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Have you raised a formal request to get the groups file included in the Config folder on the flash drive?   If there are no other ramifications I expect LimeTech would implement this as being a trivial change.   This is obviously a much smaller change than getting full baked-in support for groups but still worth asking for as a small step on the way.

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Just now, itimpi said:

Have you raised a formal request to get the groups file included in the Config folder on the flash drive?   If there are no other ramifications I expect LimeTech would implement this as being a trivial change.   This is obviously a much smaller change than getting full baked-in support for groups but still worth asking for as a small step on the way.

 

No, I haven't. Most of the time when I need changes to an unRAID machine, I just make the changes I need. But obviously I sometimes have to repair/modify my own patching after unRAID updates. Such as my original iptables firewalling of the machines that had to be modified after unRAID started to use iptables for docker.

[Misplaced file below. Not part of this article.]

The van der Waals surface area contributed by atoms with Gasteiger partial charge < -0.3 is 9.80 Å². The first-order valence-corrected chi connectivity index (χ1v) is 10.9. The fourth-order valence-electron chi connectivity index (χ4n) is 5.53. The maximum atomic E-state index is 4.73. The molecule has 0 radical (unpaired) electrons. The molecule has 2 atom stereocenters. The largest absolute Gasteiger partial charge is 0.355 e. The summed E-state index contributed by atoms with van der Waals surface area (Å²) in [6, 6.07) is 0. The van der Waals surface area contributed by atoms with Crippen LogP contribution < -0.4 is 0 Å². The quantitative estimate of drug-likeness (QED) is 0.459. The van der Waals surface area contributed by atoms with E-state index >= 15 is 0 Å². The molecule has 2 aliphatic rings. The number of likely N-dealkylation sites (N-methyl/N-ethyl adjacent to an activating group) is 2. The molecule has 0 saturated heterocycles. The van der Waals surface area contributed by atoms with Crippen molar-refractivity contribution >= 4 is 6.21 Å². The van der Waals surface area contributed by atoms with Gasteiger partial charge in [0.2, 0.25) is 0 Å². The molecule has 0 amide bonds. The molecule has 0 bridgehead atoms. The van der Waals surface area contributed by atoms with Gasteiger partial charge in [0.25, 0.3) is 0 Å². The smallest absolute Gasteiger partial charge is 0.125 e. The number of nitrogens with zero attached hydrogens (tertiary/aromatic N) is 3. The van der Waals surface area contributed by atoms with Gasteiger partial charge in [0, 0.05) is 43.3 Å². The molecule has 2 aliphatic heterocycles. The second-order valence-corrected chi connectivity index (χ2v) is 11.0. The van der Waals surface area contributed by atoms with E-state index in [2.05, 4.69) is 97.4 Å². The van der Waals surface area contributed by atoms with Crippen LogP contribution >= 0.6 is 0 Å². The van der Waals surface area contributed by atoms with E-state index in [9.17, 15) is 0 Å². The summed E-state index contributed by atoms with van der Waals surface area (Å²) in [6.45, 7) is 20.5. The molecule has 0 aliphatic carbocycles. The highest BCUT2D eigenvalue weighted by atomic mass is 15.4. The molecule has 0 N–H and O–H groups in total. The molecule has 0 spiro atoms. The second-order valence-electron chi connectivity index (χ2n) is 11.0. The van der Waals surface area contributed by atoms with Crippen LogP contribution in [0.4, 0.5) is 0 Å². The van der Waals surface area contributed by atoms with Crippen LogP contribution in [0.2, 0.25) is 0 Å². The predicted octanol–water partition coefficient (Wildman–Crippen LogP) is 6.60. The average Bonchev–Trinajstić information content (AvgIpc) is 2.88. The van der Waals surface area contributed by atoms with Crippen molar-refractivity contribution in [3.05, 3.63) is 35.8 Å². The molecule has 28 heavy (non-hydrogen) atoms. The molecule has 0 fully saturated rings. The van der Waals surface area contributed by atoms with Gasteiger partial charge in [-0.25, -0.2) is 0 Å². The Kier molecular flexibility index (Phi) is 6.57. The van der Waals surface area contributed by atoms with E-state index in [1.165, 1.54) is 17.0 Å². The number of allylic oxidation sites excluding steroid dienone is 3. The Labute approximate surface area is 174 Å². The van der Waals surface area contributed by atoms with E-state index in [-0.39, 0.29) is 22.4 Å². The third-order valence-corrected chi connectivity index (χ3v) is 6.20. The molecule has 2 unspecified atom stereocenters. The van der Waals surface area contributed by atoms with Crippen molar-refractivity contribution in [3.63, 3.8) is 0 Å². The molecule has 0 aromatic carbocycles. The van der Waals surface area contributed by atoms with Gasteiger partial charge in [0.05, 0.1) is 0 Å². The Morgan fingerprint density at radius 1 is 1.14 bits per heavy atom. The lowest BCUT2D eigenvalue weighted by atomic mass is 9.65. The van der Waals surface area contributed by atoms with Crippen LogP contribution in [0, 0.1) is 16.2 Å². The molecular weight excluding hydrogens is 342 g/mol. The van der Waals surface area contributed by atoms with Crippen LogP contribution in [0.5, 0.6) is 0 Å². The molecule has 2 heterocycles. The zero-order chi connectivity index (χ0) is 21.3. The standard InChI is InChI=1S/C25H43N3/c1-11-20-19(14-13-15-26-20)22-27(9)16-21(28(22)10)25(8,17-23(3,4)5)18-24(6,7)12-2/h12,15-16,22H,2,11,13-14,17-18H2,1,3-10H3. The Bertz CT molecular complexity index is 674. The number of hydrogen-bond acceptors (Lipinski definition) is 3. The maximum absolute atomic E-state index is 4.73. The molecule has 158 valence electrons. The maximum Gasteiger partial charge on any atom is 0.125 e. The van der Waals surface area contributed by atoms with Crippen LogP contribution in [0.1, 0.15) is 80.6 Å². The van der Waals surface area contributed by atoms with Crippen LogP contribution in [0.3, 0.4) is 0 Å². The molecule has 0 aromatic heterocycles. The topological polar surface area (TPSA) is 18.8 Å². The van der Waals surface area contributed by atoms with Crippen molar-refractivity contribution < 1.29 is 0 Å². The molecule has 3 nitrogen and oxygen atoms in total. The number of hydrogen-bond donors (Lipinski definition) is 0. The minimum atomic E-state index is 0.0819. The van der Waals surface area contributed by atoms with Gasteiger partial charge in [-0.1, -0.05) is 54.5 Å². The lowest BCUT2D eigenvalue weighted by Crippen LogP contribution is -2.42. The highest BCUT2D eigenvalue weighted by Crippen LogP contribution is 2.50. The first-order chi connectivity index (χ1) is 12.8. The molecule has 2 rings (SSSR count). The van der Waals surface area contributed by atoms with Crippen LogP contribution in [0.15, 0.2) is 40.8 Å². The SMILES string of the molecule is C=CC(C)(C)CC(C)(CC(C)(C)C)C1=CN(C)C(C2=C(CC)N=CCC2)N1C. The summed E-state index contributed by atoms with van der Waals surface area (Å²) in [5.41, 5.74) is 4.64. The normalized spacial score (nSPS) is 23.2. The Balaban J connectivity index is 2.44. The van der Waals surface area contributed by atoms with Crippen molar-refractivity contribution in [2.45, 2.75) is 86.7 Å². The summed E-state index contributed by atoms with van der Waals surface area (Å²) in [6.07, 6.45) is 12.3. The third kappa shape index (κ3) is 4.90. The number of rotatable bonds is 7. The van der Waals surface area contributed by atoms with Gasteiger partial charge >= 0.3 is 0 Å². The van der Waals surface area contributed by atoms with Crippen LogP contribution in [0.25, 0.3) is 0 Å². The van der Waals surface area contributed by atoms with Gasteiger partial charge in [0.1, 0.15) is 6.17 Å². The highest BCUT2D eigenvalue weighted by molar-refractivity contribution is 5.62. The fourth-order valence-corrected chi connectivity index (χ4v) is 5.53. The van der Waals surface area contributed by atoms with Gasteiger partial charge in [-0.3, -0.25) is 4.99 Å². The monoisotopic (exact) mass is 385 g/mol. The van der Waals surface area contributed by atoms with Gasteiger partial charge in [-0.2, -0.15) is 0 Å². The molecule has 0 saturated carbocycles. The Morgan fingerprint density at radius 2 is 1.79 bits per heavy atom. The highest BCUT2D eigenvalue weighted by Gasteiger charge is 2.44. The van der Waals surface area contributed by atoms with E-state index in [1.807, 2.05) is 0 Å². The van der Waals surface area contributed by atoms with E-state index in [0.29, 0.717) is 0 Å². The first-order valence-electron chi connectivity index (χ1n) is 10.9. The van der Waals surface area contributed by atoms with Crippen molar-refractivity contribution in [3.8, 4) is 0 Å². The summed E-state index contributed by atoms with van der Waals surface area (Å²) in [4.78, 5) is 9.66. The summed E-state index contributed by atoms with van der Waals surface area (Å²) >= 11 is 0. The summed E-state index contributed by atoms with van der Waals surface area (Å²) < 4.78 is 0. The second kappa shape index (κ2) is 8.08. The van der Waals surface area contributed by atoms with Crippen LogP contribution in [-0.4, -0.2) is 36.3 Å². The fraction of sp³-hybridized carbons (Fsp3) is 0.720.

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  • 3 months later...

Hmmm, such basic functionality, you would think they would add it.  Maybe someone thinks unraid is just for home users, but given it's capabilities, it must be quite advanced home users that could actually understand and benefit from groups.  I'm just looking into purchasing unraid now and this is a rather large negative of it.  Even the base model home nas units like qnap have groups.  So does Mac, Windows and so on.  My 2c is this should be added and accessible from the GUI, or at least survive reboots.  Certainly if I put my IT hat on.